Something new in the Gardens

Our new sculpture is unveiled!

Every year our lovely Friends of Easton Walled Gardens sign up for a season ticket and other benefits. Although the funds raised from these memberships are a part of the garden’s income, we like to ring-fence some of this money to spend directly enhancing the visitor’s experience.

So far the Friends have helped buy the green oak for the vegetable garden, repair the old greenhouses and buy local trees for the orchard. We thought you might like to know that Continue reading “Something new in the Gardens”

Rare Find in The Rose Meadow

We’ve finally struck gold.. or maybe purple!

No species has come to represent the destruction of the UK’s native meadows more than the orchid. Since the second world war, when permanent pasture was dug up for crops and then sprayed into sterility with herbicides, this beautiful plant has vanished from great swathes of our countryside.

So, when we started our meadows from scratch over 10 years ago, native orchids became key target plants. They were unlikely to occur until we had all the ingredients of a flourishing meadow in place. If we could introduce orchids we would know that we had increased plant biodiversity significantly.

EWG 28.5.15.-23 Meadow

Orchids can’t be persuaded to grow where it doesn’t suit them naturally. You can’t raise them from seed in John Innes compost. They need the right soil and the right fungi to be present to germinate.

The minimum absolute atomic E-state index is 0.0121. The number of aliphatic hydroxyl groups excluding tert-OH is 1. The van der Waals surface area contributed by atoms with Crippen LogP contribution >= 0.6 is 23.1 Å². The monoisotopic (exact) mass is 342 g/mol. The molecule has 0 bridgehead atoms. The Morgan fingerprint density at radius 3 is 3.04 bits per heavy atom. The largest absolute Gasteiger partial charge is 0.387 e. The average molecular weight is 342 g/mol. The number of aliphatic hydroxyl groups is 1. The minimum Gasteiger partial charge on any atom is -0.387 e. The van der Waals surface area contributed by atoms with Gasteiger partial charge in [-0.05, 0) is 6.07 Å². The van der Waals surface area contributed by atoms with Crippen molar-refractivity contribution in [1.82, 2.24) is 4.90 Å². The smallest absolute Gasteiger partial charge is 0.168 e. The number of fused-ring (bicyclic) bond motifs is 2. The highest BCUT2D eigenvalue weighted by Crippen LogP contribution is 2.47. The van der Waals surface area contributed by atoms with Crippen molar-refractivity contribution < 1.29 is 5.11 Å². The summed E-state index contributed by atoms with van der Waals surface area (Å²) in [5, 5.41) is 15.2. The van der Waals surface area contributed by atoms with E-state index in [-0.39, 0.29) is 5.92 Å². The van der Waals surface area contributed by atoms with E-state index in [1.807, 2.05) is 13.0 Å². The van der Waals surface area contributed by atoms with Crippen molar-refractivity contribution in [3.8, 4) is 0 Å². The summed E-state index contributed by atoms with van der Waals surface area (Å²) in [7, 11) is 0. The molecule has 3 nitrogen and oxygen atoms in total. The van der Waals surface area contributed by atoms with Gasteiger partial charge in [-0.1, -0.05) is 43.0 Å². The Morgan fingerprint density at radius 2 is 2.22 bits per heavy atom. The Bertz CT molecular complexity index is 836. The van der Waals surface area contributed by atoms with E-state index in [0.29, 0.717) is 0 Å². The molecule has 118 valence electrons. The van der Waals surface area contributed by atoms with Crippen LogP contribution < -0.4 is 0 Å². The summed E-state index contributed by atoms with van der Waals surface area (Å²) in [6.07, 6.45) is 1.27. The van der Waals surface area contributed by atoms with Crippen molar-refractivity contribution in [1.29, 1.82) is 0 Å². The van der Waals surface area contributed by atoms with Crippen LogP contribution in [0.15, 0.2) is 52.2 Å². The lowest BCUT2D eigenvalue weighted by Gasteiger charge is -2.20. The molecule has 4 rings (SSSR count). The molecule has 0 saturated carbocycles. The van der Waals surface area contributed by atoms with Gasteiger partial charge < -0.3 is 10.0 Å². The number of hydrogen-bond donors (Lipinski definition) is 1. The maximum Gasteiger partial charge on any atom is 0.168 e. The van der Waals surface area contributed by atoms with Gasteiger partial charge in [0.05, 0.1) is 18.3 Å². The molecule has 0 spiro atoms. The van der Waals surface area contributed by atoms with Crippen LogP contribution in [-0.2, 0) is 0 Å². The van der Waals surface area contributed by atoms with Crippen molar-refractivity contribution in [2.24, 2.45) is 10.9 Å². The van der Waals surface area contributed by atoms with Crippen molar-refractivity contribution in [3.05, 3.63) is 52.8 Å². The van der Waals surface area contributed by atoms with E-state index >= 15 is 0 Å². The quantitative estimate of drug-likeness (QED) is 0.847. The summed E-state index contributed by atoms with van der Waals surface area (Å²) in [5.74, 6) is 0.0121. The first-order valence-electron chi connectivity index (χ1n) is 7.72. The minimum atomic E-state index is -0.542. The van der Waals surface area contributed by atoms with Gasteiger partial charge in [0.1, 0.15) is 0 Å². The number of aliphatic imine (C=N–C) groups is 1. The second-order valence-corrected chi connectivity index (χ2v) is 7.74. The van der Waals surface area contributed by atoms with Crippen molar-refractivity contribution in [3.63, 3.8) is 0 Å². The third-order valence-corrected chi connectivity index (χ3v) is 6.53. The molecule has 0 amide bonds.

For the last 10 years we have been begging seed from wildlife sites. We have been given masses of advice and generous amounts of hay from old meadows. The seed has fallen from the hay, been blown from our hands or pressed into the soil. But it is still a guessing game – the orchids will decide for themselves whether or not they deign to make a meadow their home.

Rare Orchid Blog Triptic Easton Walled Gardens

So you can imagine the thrill of seeing not just one rosette of possible orchid leaves appear but seven beautiful, deep purple/pink flowering spikes appear in the Rose Meadow about a fortnight ago.

And, astonishingly, it’s not just orchids that are appearing in the developing meadows. Rare sulphur clover has been found on the terraces, the most northerly known location of this species. Vetches are straggling through establishing crops of yellow rattle and the blue butterflies are growing in number.

Easton Walled Gardens Meadow

Over the next few months our terrace meadows are growing, flowering and providing homes and nectar for a great diversity of insects. The swallows and other insect feeding birds swoop down on this abundance.

We mow paths through the long flowering grasses, knapweed and blue scabious so that you can see the miniature details of life that make an English meadow so precious.

To learn more about meadows and wild flowers, see our guide: Top Five Wild Garden Heroes

Top five nurseries at RHS Chelsea

Top 5 growers and their plants at RHS Chelsea

Eagles Sweet Peas

..have had a tough growing year to get enough sweet peas together but you would never know. Owner Derek Heathcote brought his usual quality display to Chelsea and added another gold medal to his collection.